Westchester: From Farm to Table

Tuesday, August 05, 2014

Westchester is the stuff of which American fairy tales are made. The winding streets are lined with stately homes edged with manicured lawns and lush expanses of fields for horses to run and trot. And the food on your table comes from places your childhood imagination would've conjured up—farms where hens roam freely (rather than being de-beaked and packed tightly in cages), lambs are herded by adorable (though not always effective) puppies, and pigs frolic in the mud and snack on farm-fresh eggs.

We drove a little over an hour out from the city to Westchester last Sunday to enjoy the farm-to-table experience, starting with brunch at The Inn at Pound Ridge by Jean-Georges followed by a tour of the farm at Stone Barns. Stone Barns is best known as the site of Blue Hill at Stone Barns, with its phenomenal (in both taste and price) multi-course farmers feasts. While we weren't fortunate enough to dine there this time, I am definitely saving up for that special day! 

That said, I can't bemoan our alternative, which is a Jean-Georges Vongerichten restaurant after all. Despite the flannel-clad servers and swathes of reclaimed wood, The Inn can't quite pull off barnyard rustic—it's pretty tough when the crowd is blond-and-blue-eyed country club chic (then again, if the chorus line is "everything local", then the country club vibe comes with). Posh jokes aside, dining at The Inn was a very lovely experience.
We ordered an impressive spread (reeling as we were from a late, cocktail-fueled night) so I'll focus on our favorites. The tuna tartare was a beautiful interplay of textures, with creamy avocado, succulent cubed tuna, and crisp radish slices molded into a puck and slid atop a mixture of soy and ginger sauce. Also delightful: delicate chunks of sweet Peekytoe crab meat, spiked with garlic aioli and piled up on crunchy crostini. As someone who grew up eating crab lovingly picked off the shell for me by grown-ups, I have a soft spot for Peekytoe crab, which requires painstaking cooking and picking by Maine lobstermen's wives to end up on restaurant tables (this New York Times article from 1998 hints from whence our Peekytoe crab came). The croque madame was also a showstopper—layers of bread and ham seductively slathered with melted comté and gruyère then topped with tiny sunny side up quail eggs. Another pleasant surprise: the parmesan crusted chicken, which did not look terribly exciting but was the tastiest dish of all. The meat was tender and flavorful underneath the addictive parmesan crust, and complemented perfectly by the artichokes in lemon-basil sauce. Our dessert, strawberry shortcake, would have been a letdown as the cake was quite dry, but Hudson Valley's beautiful strawberries and the delicious raspberry and lemon yoghurt sherberts accompanying it salvaged the dish and ended our meal on a sweeet note.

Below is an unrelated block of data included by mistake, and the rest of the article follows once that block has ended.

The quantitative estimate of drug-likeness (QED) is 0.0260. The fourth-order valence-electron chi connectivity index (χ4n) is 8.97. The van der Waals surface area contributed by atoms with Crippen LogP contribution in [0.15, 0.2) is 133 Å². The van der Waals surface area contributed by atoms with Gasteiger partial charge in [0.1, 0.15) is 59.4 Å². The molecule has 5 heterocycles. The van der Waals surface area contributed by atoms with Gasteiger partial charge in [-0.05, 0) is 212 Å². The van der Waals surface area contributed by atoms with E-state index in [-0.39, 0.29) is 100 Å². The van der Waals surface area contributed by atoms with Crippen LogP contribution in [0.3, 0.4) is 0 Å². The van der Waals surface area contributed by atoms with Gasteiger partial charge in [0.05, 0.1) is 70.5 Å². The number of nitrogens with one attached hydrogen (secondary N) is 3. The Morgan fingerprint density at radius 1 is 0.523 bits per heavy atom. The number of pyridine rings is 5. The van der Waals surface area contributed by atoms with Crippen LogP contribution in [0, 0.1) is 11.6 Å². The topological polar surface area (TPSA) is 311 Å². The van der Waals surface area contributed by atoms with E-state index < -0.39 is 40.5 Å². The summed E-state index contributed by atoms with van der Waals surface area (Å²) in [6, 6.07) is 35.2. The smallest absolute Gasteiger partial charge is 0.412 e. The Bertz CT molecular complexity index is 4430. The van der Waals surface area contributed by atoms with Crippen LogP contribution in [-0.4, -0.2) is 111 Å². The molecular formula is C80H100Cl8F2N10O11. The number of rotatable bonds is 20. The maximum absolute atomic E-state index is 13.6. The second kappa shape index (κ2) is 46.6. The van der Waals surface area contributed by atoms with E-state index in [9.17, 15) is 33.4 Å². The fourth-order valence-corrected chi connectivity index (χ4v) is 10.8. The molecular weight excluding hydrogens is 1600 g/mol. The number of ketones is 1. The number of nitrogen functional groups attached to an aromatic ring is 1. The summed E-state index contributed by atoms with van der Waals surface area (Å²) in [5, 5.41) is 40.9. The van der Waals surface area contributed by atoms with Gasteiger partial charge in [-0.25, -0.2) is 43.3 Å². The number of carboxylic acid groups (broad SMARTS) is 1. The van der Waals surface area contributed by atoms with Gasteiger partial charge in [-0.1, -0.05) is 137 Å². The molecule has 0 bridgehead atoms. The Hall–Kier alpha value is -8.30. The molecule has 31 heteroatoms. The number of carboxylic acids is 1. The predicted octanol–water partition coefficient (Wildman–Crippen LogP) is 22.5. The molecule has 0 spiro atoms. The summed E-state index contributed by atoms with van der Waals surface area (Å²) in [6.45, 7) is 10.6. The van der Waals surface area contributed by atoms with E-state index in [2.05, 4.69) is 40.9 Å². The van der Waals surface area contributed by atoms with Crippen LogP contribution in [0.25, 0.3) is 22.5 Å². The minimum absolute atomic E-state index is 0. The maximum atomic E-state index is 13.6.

With full tummies, we ventured to Stone Barns next, where we had booked the Insider's Tour. The 2 1/2 hour tour excursion took us through the vast property, which was once part of the Rockefeller estate, Pocantico. John D. Rockefeller commissioned the barns to be used as a dairy farm and in the 1970s, Peggy Rockefeller started cattle breeding on the property. After her passing, Stone Barns Center for Food and Agriculture was created in her memory and since 2004, it has advocated for a healthy and sustainable food system.

The tour took us through the farm plots, where we saw how the farmers practice crop rotation and take great pains to keep the soil rich and nourished. We visited with their livestock, giggling at the flock of heritage turkeys newly put out to graze and easily distracted by the mere wave of a colored flag. We watched the egg-laying hens, some of which sat and clucked in a row outside their sheds, as if they were chatting as young women do. 

We walked through the woods, snacking on wild wine berries picked right from the brambles. We said hello to the dashing Don Julio, a Spanish hog who bred with many a Berkshire dame in his younger days. We saw chicks grow from puffy little furballs to beautiful "teens", the redheads (hens) mingling with the elegantly cloaked heritage turkeys. We also wandered into the greenhouse where we saw rows of herbs, as well as my favorite shiso leaves and shishito peppers.  
On our way out, we stopped by the bee apiary to take a look at one of the more intriguing Seven Bells for Stone Barns. Sound artist Bruce Odland created seven installations throughout the property to highlight the way various ecosystems work. The bells at the bee farm tinkle according to the coming and going of the bees.

It was such a pleasant and dreamy afternoon in Westchester. I truly look forward to coming back to experience more—a visit to the Rockefeller estate Kykuit perhaps and a feast at Blue Hill at Stone Barns for sure. I can hear almost hear Snow White singing in my head ... I'm wishing ...

The Inn at Pound Ridge by Jean-Georges is located at 258 Westchester Avenue,
Pound Ridge, New York.
Stone Barns Center for Food and Agriculture is located at 630 Bedford Road,
Pocantico Hills, New York.

You Might Also Like


  1. Bello!
    Passate anche da me: http://theroaronthecatwalk94.blogspot.it/ vi aspetto!

    That's nice!
    Also passed by me: http://theroaronthecatwalk94.blogspot.it/ you look!

  2. Wow! You're surely living the life. I want to do all this! Check out my blog please? Xxx